Attitudes in the US are all over the map, from those who think that the problem is that our right of freedom of expression makes it possible for ‘intolerant‘ people like Nakoula Basseley Nakoula to provoke violence, to those who think that it is the Muslim propensity for violence when insulted (and it’s so easy to insult them) that is important.

The official response from our government has of course been to condemn violence. This is usually joined with a statement that while we find ‘denigration of any religion’ distasteful or worse, we can’t interfere with it (although we should note that Nakoula has been jailed for violating a — ridiculous — condition of parole forbidding him from using the Internet).

By a fortuitous combination of circumstances, the video controversy was quickly followed by yet another. In response to anti-Israel transit ads like this one,

— which, by the way, is much more professional and effective than anything our side does, managing to project an image of love and friendship while opposing Israel’s self-defense — blogger Pamela Geller managed to purchase space and install images like this one, below (it required a court order to persuade New York’s MTA to allow them):

These ads immediately provoked (are you surprised?) Muslim and ‘progressive’ outrage, and were immediately defaced. After all, vandalism (and assault) are considered by this crowd to be legitimate responses to expressions of ‘racism’, by which they seem to mean anything that offends Muslims.

The use of the word ‘savage’ (it’s a quotation from Ayn Rand’s Atlas Shrugged) seems to be the focus of those who object to the ad, who say that it claims that all Muslims are savages. Geller defended herself:

[The word ‘savage’] is entirely apt. They claim that the ad refers to all Muslims, or all opponents of Israel. It doesn’t. It refers to those who rejoice in the murders of innocent civilians. The war on Israel is a war on innocent civilians. The targeting of civilians is savage. The murder of Ambassador Chris Stevens was savage. The relentless 60-year campaign of terror against the Jewish people is savage. The torture of hostage Gilad Shalit was savage. The bloody hacking to death of the Fogel family was savage. The Munich Olympic massacre was savage. The unspeakable torture of Ehud Goldwasser was savage. The tens of thousands of rockets fired from Gaza into southern Israel (into schools, homes, etc.) are savage. The vicious Jew-hatred behind this genocide is savage. The endless demonization of the Jewish people in the Palestinian and Arab media is savage. The refusal to recognize the state of Israel as a Jewish state is savage. The list is endless.

Unfortunately, ‘respectable’ voices in our society, even — especially — among Jews, are unable to understand what the deliberately outrageous, over-the-top Geller sees clearly. For example, here is what the head of the Union for Reform Judaism, Rabbi Richard ‘Rick’ Jacobs wrote in a recent NY Times op-ed:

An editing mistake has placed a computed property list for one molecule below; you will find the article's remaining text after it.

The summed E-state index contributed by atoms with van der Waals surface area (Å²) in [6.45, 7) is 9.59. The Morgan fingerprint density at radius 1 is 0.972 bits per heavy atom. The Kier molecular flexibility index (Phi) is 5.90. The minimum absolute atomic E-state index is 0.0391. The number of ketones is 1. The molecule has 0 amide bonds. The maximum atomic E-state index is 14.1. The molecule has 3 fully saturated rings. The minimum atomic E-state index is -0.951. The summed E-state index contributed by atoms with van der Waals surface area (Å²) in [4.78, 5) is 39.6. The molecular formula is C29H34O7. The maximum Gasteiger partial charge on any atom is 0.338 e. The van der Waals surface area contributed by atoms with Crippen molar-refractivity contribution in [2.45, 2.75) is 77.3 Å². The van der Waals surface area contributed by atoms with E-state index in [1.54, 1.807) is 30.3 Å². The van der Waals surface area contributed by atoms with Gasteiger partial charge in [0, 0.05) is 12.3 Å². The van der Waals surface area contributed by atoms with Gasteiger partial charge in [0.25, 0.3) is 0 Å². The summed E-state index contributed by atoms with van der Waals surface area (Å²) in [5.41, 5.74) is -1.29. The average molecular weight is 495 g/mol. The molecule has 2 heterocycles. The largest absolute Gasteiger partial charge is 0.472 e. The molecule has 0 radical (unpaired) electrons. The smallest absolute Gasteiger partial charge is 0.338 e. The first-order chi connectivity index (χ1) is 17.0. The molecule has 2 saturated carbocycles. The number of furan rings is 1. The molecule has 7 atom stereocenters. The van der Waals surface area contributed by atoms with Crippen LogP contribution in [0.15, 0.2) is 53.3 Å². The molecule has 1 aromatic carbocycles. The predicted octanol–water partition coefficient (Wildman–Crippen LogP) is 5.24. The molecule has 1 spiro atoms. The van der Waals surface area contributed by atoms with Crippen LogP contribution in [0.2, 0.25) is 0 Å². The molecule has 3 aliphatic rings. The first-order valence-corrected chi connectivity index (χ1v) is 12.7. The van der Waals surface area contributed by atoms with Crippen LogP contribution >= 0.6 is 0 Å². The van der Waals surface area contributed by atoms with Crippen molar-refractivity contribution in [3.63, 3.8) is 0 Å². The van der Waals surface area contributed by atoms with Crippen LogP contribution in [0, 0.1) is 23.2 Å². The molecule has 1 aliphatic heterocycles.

By using the term “jihad” in the context of a war against savages, the ad paints Islam as inherently violent, evil and bent on overthrowing the Western democracies and their key ally in the Middle East, Israel — even though, for the vast majority of Muslims, “jihad” refers to a spiritual quest, not the more politicized idea of holy war.

Yes, these ads are lawful. But they are wrong and repugnant.

What other purpose can they have but to incite hatred against Muslims?

Jacobs is wrong about ‘jihad’. Daniel Pipes, unlike Jacobs a bona fide expert on Islam, explains that the primary meaning of the word is, as a matter of fact,

the legal, compulsory, communal effort to expand the territories ruled by Muslims at the expense of territories ruled by non-Muslims.

Pipes does recognize variant, more benign meanings. But to say that the “vast majority” of Muslims perceive it as a spiritual quest is silly. Even if the vast majority does not participate in violent jihad, hundreds of millions support it and all understand it.

The Obama administration removed the word ‘jihad‘ and others relating to Islam from the National Security Strategy document in 2010 for the same reason that Jacobs wants these ads gone: Muslims don’t like it when it is suggested that more and more Muslims today are becoming radicalized, supporting the attempt to expand the territory under Shari’a.

There is a debate over whether violent radicalism is inherent in Islam. This is stupid: Islam doesn’t have to be anything other than what Muslims think it is, and the fact is — as should be evident from the daily news broadcasts — that more and more Muslims think it should be radical and violent, and that radical Islamist regimes are replacing conservative ones all over the globe.

Calling attention to this isn’t inciting hate against Muslims — it is asking for us to realize that there is an enemy of what we call Western civilization, an enemy that has already showed us its savage side on 9/11 and in the Middle East, an enemy that does not want to coexist with us but wants to replace our civilization. This enemy is radical Islamism, an ideology associated with a religion, but no less an ideology than communism and fascism.

Rabbi Jacobs would like us to believe that the ‘vast majority’ of Muslims are just like Reform Jews, except that they say “allahu akbar” instead of the shema, and he would like the others to be invisible.

But it’s not rational (or safe) to ignore them, even if it were possible to ignore the open sewers of hate speech pouring from the media in Egypt, Iran, the Palestinian Authority, etc.;  the rockets falling on Israeli towns (559 so far in 2012); the vicious threats from Iran to destroy Israel; religious wars, terrorism and more.

As another ad that Rabbi Jacobs finds hateful says, “it’s not Islamophobia, it’s Islamorealism.”